Saturday, July 25, 2015

Derinkuyu--underground city in Cappadocia, Turkey

Can you imagine living underground for six months, never coming above ground to see daylight or breathe fresh air?

Entrance to the underground city of Derinjuyu.
During a prolonged period of invasions, takeovers, and different civilizations inhabiting the Cappadocia region of Turkey, perhaps starting as early as the 8th century B.C., the people sought respite from their enemies by building massive living complexes beneath the surface.  As various marauding armies traversed the area in search of captives and plunder, the Indo-European people who inhabited Cappadocia kept digging lower underground and expanding these troglodyte cave-cities.  

Derinkuyu (which means "deep well") is the deepest of the 36 underground cities in Cappadocia. This defensive hideout extends downward for four stories and has 53 airshafts carved at least 300 feet into rock formations left by ancient volcanic eruptions. Amazingly, the original ventilation system still functions, enabling visitors to go underground and marvel at what the early Turks had accomplished. The underground city includes churches, stables, wineries, and storage rooms and was capable of safely housing 10,000 people for many months.  

Cave houses were common in the Cappadoccia region
of Turkey. Volcanic ash was easy to carve into liveable spaces.
Giant rock formations in this area are composed of volcanic ash, which is fairly soft and easily carved. Throughout Cappadocia, these weird formations, called fairy chimneys, have been carved into cave houses where people lived for centuries. In some areas, people still live in these primitive structures.

On our recent visit to Cappadocia we were able to tour the underground city of Derinkuyu. In ancient times, the first two floors under the surface housed a missionary school. Two long tables carved from rock and probably used for communal meals are still standing. We could see where the people had created a baptismal, kitchens, storehouses, living quarters, wine cellars, and stables for their livestock. Extensive networks of passages, stepped pits and inclined corridors link family rooms and communal spaces where people would meet, work and worship.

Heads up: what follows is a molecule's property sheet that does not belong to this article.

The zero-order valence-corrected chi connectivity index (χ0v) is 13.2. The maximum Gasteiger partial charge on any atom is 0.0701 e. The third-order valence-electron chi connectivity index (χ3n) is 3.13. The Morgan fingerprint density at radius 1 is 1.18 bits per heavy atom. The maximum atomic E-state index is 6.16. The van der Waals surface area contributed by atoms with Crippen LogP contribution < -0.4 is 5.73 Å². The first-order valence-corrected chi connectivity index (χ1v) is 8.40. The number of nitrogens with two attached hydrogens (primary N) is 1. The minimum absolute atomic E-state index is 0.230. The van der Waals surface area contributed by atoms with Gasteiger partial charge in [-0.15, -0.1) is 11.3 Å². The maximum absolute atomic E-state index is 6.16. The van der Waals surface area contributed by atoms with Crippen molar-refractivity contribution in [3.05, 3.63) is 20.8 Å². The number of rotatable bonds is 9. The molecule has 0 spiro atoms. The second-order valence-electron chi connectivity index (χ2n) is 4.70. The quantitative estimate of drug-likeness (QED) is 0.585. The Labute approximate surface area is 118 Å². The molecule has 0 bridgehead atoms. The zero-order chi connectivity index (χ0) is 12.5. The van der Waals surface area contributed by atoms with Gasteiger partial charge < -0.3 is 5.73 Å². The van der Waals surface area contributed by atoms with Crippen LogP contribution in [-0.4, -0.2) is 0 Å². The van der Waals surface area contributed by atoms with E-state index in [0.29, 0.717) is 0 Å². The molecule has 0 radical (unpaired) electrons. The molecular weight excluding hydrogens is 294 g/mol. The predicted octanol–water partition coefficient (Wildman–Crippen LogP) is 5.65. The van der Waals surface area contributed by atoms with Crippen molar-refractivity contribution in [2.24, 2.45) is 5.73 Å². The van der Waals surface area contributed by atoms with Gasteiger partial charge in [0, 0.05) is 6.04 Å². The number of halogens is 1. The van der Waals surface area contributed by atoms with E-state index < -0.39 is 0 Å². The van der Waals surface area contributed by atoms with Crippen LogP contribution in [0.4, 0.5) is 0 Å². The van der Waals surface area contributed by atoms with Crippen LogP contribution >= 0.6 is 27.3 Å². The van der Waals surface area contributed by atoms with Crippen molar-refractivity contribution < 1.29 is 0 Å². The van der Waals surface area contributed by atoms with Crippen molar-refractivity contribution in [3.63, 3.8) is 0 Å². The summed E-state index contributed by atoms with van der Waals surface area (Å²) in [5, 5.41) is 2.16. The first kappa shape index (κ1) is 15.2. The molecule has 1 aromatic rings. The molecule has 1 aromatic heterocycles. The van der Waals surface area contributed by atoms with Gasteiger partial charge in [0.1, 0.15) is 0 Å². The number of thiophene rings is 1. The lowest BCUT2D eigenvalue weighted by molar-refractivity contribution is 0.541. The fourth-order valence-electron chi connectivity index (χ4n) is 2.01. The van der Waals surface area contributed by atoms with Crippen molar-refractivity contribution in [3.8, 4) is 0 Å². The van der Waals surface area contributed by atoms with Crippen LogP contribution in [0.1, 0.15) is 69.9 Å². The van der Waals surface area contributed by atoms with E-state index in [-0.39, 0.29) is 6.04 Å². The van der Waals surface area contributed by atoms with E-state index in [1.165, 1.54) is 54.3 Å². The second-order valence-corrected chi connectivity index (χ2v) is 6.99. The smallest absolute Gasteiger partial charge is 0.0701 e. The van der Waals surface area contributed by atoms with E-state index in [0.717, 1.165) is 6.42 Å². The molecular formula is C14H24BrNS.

Inside the underground city rooms were created with
specific functions for everyday living.
The third and fourth floors consisted of tunnels, some created as dead-ends and others that simply went in circles to confuse any errant invaders. There were also secret places to hide and armories for their weapons. Water wells, hidden passages ways, a church and graves, and a confessional occupied the last floor.

Passageways are small for people
today, but some were designed to
fool invaders.
Approximately 600 doors lead into the underground city, all of them hidden in courtyards on the surface. Passages are mostly short and narrow; I even had to stoop over to walk through--and I'm short!

In times of peace, the people did not live underground but used the spaces for storage of crops and stables for their horses. Whenever conflicts arose, which continued into the early 20th century when Cappadocian Greeks sought to escape persecution by the Ottomans, they could go and live there.